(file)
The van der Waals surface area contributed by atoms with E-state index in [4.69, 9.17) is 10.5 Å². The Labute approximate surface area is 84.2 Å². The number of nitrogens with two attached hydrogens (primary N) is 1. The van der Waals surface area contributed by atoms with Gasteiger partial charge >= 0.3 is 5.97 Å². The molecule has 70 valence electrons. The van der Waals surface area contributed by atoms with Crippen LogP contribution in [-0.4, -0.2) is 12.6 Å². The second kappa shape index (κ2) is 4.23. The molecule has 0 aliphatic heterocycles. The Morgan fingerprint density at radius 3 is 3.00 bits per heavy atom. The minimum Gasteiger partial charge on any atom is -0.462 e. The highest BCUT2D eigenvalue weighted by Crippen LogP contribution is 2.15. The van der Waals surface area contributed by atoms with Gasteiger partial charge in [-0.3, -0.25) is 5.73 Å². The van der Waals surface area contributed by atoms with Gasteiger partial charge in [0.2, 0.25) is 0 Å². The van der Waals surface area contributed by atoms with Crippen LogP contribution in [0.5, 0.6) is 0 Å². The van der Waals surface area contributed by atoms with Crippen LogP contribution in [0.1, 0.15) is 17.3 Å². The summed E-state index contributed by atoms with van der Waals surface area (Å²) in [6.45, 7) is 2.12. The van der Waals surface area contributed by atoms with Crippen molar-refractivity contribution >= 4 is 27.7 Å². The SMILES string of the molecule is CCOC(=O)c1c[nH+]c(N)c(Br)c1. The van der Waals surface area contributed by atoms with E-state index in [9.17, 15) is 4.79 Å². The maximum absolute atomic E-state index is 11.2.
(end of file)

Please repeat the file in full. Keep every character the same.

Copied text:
The van der Waals surface area contributed by atoms with E-state index in [4.69, 9.17) is 10.5 Å². The Labute approximate surface area is 84.2 Å². The number of nitrogens with two attached hydrogens (primary N) is 1. The van der Waals surface area contributed by atoms with Gasteiger partial charge >= 0.3 is 5.97 Å². The molecule has 70 valence electrons. The van der Waals surface area contributed by atoms with Crippen LogP contribution in [-0.4, -0.2) is 12.6 Å². The second kappa shape index (κ2) is 4.23. The molecule has 0 aliphatic heterocycles. The Morgan fingerprint density at radius 3 is 3.00 bits per heavy atom. The minimum Gasteiger partial charge on any atom is -0.462 e. The highest BCUT2D eigenvalue weighted by Crippen LogP contribution is 2.15. The van der Waals surface area contributed by atoms with Gasteiger partial charge in [-0.3, -0.25) is 5.73 Å². The van der Waals surface area contributed by atoms with Gasteiger partial charge in [0.2, 0.25) is 0 Å². The van der Waals surface area contributed by atoms with Crippen LogP contribution in [0.5, 0.6) is 0 Å². The van der Waals surface area contributed by atoms with Crippen LogP contribution in [0.1, 0.15) is 17.3 Å². The summed E-state index contributed by atoms with van der Waals surface area (Å²) in [6.45, 7) is 2.12. The van der Waals surface area contributed by atoms with Crippen molar-refractivity contribution >= 4 is 27.7 Å². The SMILES string of the molecule is CCOC(=O)c1c[nH+]c(N)c(Br)c1. The van der Waals surface area contributed by atoms with E-state index in [9.17, 15) is 4.79 Å². The maximum absolute atomic E-state index is 11.2.